The makers of Lipton and Canada Dry were sent warnings by the U.S. Food and Drug Administration that the claims they've been making about the health benefits of green tea products are violating federal laws.
Unilever, which owns the Lipton brand, and Dr. Pepper Snapple Group, owner of Canada Dry, were told their assertions of the therapeutic power of their green tea drinks have crossed the line.
In both its advertisements and its web sites, Lipton claimed that its Lipton Green Tea 100% Natural Naturally Decaffeinated tea could help those with cholesterol and heart problems. By doing so, the FDA said the company is advertising the tea as if it is a new drug -- a drug that the FDA has not approved.
"Your Lipton Green Tea 100% Natural Naturally Decaffeinated product is offered for conditions that are not amenable to self-diagnosis and treatment by individuals who are not medical practitioners; therefore, adequate directions for use cannot be written so that a layperson can use this drug safely for its intended purposes," Jennifer A. Thomas, the acting director of compliance at the FDA's Center for Food Safety and Applied Nutrition, wrote in the warning letter.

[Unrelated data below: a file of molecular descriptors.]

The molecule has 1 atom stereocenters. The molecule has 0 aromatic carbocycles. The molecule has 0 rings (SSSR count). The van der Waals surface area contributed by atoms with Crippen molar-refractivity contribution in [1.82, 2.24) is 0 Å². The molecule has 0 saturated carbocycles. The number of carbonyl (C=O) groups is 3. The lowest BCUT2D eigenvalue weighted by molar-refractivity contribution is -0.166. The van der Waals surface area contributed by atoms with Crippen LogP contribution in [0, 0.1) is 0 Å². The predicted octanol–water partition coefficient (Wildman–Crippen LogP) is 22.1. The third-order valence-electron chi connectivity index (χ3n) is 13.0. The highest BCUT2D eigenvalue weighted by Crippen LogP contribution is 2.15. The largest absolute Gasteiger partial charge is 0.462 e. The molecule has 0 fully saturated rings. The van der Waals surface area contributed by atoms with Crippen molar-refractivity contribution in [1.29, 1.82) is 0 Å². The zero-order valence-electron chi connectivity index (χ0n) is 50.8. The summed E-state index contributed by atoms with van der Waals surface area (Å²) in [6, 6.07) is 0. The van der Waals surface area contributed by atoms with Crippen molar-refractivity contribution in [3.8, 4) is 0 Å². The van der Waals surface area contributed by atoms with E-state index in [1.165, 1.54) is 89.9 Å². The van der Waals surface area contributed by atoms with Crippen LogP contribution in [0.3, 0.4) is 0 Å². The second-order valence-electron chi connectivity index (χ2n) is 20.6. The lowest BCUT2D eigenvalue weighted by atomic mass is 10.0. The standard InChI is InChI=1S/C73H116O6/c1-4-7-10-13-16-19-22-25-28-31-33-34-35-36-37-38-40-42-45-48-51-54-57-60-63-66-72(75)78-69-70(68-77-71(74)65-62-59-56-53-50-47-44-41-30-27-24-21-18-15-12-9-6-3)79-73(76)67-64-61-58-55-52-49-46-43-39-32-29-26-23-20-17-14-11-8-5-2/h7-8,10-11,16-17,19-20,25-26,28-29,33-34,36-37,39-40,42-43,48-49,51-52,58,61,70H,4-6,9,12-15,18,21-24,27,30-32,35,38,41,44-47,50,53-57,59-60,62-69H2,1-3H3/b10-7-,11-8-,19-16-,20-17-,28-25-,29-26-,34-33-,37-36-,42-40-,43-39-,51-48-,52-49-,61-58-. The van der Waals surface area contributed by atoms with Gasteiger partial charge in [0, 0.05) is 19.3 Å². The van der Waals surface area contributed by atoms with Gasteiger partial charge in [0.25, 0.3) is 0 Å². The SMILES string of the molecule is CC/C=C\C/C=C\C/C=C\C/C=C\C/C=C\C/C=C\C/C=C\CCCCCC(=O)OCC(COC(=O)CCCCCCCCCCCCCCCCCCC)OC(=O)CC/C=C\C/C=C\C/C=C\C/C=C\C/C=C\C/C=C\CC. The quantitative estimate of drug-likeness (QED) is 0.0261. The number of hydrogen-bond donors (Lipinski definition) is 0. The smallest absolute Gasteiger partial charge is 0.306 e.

In addition, the FDA said the company's labeling and web site product promotion ran afoul of the law in its claims about its antioxidant properties and content.
Canada Dry Sparkling Green Tea Ginger Ale was the target of the FDA's warning to Dr. Pepper. At issue are claims made by the company that the drink was fortified with antioxidants and Vitamin C. The FDA said the amount of antioxidants that the company claims the drink contains isn't substantiated because the bulk of the antioxidants come from sources it does not recognize.
The agency also said the company should not have claimed the drink was fortified. "...the FDA does not consider it appropriate to fortify snack foods such as carbonated beverages," the agency wrote.
"We received the FDA's letter today and are reviewing its contents," Dr. Pepper Snapple Group said in a written statement sent to Consumer Ally. "We look forward to working with the FDA and addressing the issues raised."
Unilever took a similar posture.
"I can confirm that we received a letter dated August 23, 2010 from the Food and Drug Administration (FDA)," company spokesman Dean Mastrojohn told Consumer Ally in an email. "We are carefully reviewing the contents of the letter and committed to full compliance with the law."
The FDA has been battling for years over claims made by food and beverage companies over the health benefits of green tea -- including its use as a cancer preventative.
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